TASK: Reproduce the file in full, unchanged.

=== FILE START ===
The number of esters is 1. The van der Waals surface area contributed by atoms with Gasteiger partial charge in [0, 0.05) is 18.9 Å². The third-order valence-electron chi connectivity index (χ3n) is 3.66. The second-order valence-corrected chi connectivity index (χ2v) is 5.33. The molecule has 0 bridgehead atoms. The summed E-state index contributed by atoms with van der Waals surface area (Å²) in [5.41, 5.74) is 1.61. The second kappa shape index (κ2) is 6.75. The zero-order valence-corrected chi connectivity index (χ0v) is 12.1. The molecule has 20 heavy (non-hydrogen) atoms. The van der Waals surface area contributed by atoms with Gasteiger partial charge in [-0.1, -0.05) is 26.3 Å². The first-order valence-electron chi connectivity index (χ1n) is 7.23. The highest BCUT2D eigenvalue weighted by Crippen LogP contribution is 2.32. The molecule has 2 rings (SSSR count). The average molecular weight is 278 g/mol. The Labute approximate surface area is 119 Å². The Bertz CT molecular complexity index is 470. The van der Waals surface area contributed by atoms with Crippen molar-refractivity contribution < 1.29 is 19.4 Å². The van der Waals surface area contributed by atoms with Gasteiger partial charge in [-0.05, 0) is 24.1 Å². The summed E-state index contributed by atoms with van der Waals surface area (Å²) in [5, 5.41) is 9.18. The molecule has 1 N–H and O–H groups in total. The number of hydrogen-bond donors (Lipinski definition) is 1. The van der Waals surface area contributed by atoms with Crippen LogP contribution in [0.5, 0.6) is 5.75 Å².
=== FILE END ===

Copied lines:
The number of esters is 1. The van der Waals surface area contributed by atoms with Gasteiger partial charge in [0, 0.05) is 18.9 Å². The third-order valence-electron chi connectivity index (χ3n) is 3.66. The second-order valence-corrected chi connectivity index (χ2v) is 5.33. The molecule has 0 bridgehead atoms. The summed E-state index contributed by atoms with van der Waals surface area (Å²) in [5.41, 5.74) is 1.61. The second kappa shape index (κ2) is 6.75. The zero-order valence-corrected chi connectivity index (χ0v) is 12.1. The molecule has 20 heavy (non-hydrogen) atoms. The van der Waals surface area contributed by atoms with Gasteiger partial charge in [-0.1, -0.05) is 26.3 Å². The first-order valence-electron chi connectivity index (χ1n) is 7.23. The highest BCUT2D eigenvalue weighted by Crippen LogP contribution is 2.32. The molecule has 2 rings (SSSR count). The average molecular weight is 278 g/mol. The Labute approximate surface area is 119 Å². The Bertz CT molecular complexity index is 470. The van der Waals surface area contributed by atoms with Crippen molar-refractivity contribution < 1.29 is 19.4 Å². The van der Waals surface area contributed by atoms with Gasteiger partial charge in [-0.05, 0) is 24.1 Å². The summed E-state index contributed by atoms with van der Waals surface area (Å²) in [5, 5.41) is 9.18. The molecule has 1 N–H and O–H groups in total. The number of hydrogen-bond donors (Lipinski definition) is 1. The van der Waals surface area contributed by atoms with Crippen LogP contribution in [0.5, 0.6) is 5.75 Å².